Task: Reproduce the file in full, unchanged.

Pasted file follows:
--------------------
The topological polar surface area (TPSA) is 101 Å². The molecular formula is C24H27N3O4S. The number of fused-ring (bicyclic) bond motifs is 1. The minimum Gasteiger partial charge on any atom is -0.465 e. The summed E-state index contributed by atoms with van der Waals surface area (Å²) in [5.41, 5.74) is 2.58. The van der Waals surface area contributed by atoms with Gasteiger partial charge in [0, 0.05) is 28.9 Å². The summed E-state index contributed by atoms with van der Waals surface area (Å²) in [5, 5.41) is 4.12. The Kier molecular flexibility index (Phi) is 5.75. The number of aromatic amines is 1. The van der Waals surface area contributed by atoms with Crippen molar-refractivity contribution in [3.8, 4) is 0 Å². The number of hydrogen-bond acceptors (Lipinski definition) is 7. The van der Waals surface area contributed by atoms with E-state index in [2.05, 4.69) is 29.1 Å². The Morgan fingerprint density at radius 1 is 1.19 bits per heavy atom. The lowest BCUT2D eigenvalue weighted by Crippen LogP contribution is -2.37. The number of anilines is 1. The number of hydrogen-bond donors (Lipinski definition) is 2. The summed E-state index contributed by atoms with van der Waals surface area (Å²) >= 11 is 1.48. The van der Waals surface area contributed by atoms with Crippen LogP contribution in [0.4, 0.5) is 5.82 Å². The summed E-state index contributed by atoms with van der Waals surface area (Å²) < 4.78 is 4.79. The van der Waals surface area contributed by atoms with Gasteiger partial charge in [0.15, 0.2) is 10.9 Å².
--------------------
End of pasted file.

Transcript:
The topological polar surface area (TPSA) is 101 Å². The molecular formula is C24H27N3O4S. The number of fused-ring (bicyclic) bond motifs is 1. The minimum Gasteiger partial charge on any atom is -0.465 e. The summed E-state index contributed by atoms with van der Waals surface area (Å²) in [5.41, 5.74) is 2.58. The van der Waals surface area contributed by atoms with Gasteiger partial charge in [0, 0.05) is 28.9 Å². The summed E-state index contributed by atoms with van der Waals surface area (Å²) in [5, 5.41) is 4.12. The Kier molecular flexibility index (Phi) is 5.75. The number of aromatic amines is 1. The van der Waals surface area contributed by atoms with Crippen molar-refractivity contribution in [3.8, 4) is 0 Å². The number of hydrogen-bond acceptors (Lipinski definition) is 7. The van der Waals surface area contributed by atoms with E-state index in [2.05, 4.69) is 29.1 Å². The Morgan fingerprint density at radius 1 is 1.19 bits per heavy atom. The lowest BCUT2D eigenvalue weighted by Crippen LogP contribution is -2.37. The number of anilines is 1. The number of hydrogen-bond donors (Lipinski definition) is 2. The summed E-state index contributed by atoms with van der Waals surface area (Å²) >= 11 is 1.48. The van der Waals surface area contributed by atoms with Crippen LogP contribution in [0.4, 0.5) is 5.82 Å². The summed E-state index contributed by atoms with van der Waals surface area (Å²) < 4.78 is 4.79. The van der Waals surface area contributed by atoms with Gasteiger partial charge in [0.15, 0.2) is 10.9 Å².